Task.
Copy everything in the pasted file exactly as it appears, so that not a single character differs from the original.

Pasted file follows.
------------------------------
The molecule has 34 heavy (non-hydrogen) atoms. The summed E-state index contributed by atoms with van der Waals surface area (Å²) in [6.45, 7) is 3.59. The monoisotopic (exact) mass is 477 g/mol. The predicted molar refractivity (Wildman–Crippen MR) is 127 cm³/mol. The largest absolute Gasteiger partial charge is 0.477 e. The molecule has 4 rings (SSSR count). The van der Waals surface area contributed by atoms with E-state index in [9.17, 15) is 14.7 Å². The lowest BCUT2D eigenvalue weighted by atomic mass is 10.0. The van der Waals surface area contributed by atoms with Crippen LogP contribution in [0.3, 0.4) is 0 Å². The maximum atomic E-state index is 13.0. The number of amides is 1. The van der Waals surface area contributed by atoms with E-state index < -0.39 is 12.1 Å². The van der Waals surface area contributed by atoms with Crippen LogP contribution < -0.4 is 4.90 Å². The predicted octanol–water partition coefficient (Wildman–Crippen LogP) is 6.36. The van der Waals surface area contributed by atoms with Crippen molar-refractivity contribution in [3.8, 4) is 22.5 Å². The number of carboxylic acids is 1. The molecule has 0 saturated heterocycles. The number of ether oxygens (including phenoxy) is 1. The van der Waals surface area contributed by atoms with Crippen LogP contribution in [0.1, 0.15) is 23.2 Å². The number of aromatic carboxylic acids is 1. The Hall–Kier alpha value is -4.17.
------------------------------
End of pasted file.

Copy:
The molecule has 34 heavy (non-hydrogen) atoms. The summed E-state index contributed by atoms with van der Waals surface area (Å²) in [6.45, 7) is 3.59. The monoisotopic (exact) mass is 477 g/mol. The predicted molar refractivity (Wildman–Crippen MR) is 127 cm³/mol. The largest absolute Gasteiger partial charge is 0.477 e. The molecule has 4 rings (SSSR count). The van der Waals surface area contributed by atoms with E-state index in [9.17, 15) is 14.7 Å². The lowest BCUT2D eigenvalue weighted by atomic mass is 10.0. The van der Waals surface area contributed by atoms with Crippen LogP contribution in [0.3, 0.4) is 0 Å². The maximum atomic E-state index is 13.0. The number of amides is 1. The van der Waals surface area contributed by atoms with E-state index < -0.39 is 12.1 Å². The van der Waals surface area contributed by atoms with Crippen LogP contribution < -0.4 is 4.90 Å². The predicted octanol–water partition coefficient (Wildman–Crippen LogP) is 6.36. The van der Waals surface area contributed by atoms with Crippen molar-refractivity contribution in [3.8, 4) is 22.5 Å². The number of carboxylic acids is 1. The molecule has 0 saturated heterocycles. The number of ether oxygens (including phenoxy) is 1. The van der Waals surface area contributed by atoms with Crippen LogP contribution in [0.1, 0.15) is 23.2 Å². The number of aromatic carboxylic acids is 1. The Hall–Kier alpha value is -4.17.